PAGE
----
Helping dressage enthusiasts to better understand the judging principles and to clarify the differences between the collective marks for dressage tests and tests for young horses, Angelika Frömming was keynote speaker at a special judges clinic on 27 - 28 October 2012 in Portugal. The retired German judge gave the audience plenty to think about.
"The highlight for me was not only learning about Angelika Fromming’s experience and professional career, but also to better understand what an exceptional international judge looks for when they watch a top level dressage test," said dressage rider Ani Rovisco Gandra.
Leading the two day-seminar Fromming covered everything from judge's errors to key aspects for consideration when judging FEI tests.
"The weekend taught me a lot about the general remarks given by judges, plus the aims, precision, and essentials of each evaluated exercise and the problems that arise during their execution," Rovisco added.
Stressing that every test start is a new beginning, Angelika highlighted the importance of the judges' ability to only score what they see, not what they know, heard or remember! "Every competitor must have the chance to win," said Fromming.
Throughout the two days Angelika examined the evolution of different aspects in the dressage exercises over time, discussing aspects like the degree of the bend in a half-pass, or the optimum contact in the piaffe and passage.
"Angelika’s method is built on a knowledgeable balance between the theoretical and practical sides of the art of dressage. In the mornings, the clinic discussed the essential principles and everyone was asked to express their doubts and opinions. Angelika’s answers came with honest explanations, given while we simultaneously viewed and discussed videos and pictures of well-known dressage icons. In the afternoon, we were all given the opportunity to judge international level dressage tests, performed by of some of Portugal's top riders.”
With particular emphasis paid to the judging and analysing of the young horse, Angelika stressed the importance of the “young horse class” in establishing a beneficial education program.
"We were shown that negative judging will result if the combination shows all tense and artificial movements," Rovisco explained. "Her greatest point to stress was to notice when the horse loses the mechanics of the paces, and does not maintain a clear regularity and tempo."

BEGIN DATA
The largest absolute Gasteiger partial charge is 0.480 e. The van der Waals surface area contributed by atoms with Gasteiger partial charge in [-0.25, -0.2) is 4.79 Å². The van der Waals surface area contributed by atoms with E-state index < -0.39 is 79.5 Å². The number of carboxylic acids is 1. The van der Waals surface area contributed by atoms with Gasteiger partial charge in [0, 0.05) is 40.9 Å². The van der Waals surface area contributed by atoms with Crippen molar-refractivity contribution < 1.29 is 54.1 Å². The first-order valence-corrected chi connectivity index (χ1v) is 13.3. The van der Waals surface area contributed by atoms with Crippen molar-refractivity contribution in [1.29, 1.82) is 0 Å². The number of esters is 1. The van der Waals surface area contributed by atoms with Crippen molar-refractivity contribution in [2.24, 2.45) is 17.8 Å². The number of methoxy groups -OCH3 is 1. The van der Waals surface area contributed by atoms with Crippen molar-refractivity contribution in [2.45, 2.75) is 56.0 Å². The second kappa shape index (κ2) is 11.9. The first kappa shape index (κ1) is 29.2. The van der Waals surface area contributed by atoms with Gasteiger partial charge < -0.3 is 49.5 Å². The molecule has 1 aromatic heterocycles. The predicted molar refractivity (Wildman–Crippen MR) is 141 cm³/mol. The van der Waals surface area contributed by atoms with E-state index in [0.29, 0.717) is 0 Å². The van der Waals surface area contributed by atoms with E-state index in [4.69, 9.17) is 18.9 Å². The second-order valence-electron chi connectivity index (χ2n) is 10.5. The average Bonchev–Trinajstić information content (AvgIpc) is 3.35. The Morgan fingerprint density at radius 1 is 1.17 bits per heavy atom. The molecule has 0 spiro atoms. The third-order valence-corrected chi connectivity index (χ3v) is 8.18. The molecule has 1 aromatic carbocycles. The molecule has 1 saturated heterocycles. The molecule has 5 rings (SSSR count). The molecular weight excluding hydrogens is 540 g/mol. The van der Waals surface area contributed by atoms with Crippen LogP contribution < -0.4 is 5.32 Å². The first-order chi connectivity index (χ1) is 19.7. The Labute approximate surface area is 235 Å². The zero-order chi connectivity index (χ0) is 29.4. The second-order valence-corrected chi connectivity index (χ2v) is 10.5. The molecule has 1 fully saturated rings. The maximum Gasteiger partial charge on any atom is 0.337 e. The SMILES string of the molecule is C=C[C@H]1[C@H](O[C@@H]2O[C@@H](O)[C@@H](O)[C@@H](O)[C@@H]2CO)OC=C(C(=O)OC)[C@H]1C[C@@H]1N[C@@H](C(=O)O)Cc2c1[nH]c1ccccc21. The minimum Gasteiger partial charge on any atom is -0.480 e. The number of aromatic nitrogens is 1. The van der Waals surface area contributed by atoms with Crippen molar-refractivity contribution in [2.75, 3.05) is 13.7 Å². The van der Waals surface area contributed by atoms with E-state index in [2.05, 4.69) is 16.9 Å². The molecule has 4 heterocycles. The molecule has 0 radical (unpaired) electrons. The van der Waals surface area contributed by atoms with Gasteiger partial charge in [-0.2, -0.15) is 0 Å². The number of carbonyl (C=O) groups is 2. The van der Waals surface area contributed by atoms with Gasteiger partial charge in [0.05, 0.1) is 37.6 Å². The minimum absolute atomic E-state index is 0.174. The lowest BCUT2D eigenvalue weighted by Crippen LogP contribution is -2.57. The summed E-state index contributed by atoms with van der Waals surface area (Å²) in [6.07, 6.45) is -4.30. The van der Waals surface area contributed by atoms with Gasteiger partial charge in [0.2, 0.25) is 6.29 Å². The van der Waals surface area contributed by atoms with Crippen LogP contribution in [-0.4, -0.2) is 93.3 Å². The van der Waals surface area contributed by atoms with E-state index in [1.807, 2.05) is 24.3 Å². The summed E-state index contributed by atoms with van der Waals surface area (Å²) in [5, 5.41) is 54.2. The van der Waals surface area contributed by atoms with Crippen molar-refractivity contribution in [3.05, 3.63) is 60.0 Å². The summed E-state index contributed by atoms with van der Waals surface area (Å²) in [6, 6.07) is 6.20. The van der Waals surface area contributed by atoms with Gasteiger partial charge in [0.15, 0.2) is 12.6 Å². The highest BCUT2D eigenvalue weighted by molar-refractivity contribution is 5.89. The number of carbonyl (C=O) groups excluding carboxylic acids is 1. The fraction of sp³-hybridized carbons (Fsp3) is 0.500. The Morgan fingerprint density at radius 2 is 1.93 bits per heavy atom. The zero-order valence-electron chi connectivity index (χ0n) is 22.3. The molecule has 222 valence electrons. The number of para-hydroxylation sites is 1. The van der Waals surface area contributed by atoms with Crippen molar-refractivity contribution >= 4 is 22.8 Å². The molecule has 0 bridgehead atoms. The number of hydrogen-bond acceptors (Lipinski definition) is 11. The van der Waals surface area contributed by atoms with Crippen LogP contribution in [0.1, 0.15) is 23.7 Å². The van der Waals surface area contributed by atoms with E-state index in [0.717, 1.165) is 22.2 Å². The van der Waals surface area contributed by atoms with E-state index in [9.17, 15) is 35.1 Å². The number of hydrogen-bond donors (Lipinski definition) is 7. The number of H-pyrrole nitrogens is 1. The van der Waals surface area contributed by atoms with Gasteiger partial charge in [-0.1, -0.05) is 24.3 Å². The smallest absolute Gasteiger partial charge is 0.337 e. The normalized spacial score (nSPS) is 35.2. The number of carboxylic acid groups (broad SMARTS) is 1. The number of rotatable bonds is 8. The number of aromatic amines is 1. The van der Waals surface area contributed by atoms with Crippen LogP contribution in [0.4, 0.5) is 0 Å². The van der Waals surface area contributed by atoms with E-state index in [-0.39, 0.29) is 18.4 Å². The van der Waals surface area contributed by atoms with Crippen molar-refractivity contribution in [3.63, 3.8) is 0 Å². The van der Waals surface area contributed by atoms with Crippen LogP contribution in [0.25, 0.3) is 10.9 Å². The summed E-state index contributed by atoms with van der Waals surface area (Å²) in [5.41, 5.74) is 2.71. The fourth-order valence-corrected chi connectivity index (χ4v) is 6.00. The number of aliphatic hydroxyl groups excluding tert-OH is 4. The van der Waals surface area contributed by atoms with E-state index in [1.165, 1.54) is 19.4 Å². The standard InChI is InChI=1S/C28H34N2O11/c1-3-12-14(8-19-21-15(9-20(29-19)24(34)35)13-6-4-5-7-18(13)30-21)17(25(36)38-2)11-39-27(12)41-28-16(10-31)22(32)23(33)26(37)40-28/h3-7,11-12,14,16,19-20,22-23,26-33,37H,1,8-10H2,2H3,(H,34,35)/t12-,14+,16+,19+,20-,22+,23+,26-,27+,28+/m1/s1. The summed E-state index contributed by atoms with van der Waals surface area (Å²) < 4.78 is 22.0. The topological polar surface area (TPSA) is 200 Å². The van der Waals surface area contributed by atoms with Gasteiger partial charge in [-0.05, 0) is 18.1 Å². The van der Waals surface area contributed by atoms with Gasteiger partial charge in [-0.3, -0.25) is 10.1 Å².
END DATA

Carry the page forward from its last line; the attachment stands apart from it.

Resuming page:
With the riders needing to improve their work through a better incorporation of the training scale, i.e. rhythm, suppleness, contact, impulsion, straightness and collection, generally the horses also needed to work on their foundations.
"It depended a little on the age of the horse, but generally her focus with each horse was on improving the rhythm, suppleness, elasticity, swinging back, groundcover, and willingness to collect.”
Attended by around 45 riders, trainers, breeders and judges from all over, the clinic has as major point of interestthe how and why judges give the marks they do. The declaration of the scores and the requirements of the training scale were analysed. Judges were reminded that they must help riders advance by giving clear comments, encourage riders to take bold risks, and view the test with hard eyes (the details) as well as soft eyes (the whole picture).
Certain that this "remarkable event" will have a positive impact on her own riding career, Ani hopes that with informative clinics such as these, everyone can better learn and understand the role of the judge, while also fine-tuning their own training goals
"The knowledge I got in the two days, will allow me to focus my riding/training on the precision of each movement and exercise, in a natural and relaxed manner, and motivate me to reach freedom and elasticity in the paces. It was a useful workshop, it was very refreshing and showed a high quality of improvement with all its participants.”
by Sarah Warne for Eurodressage
Photos © Rui Pedro Godinho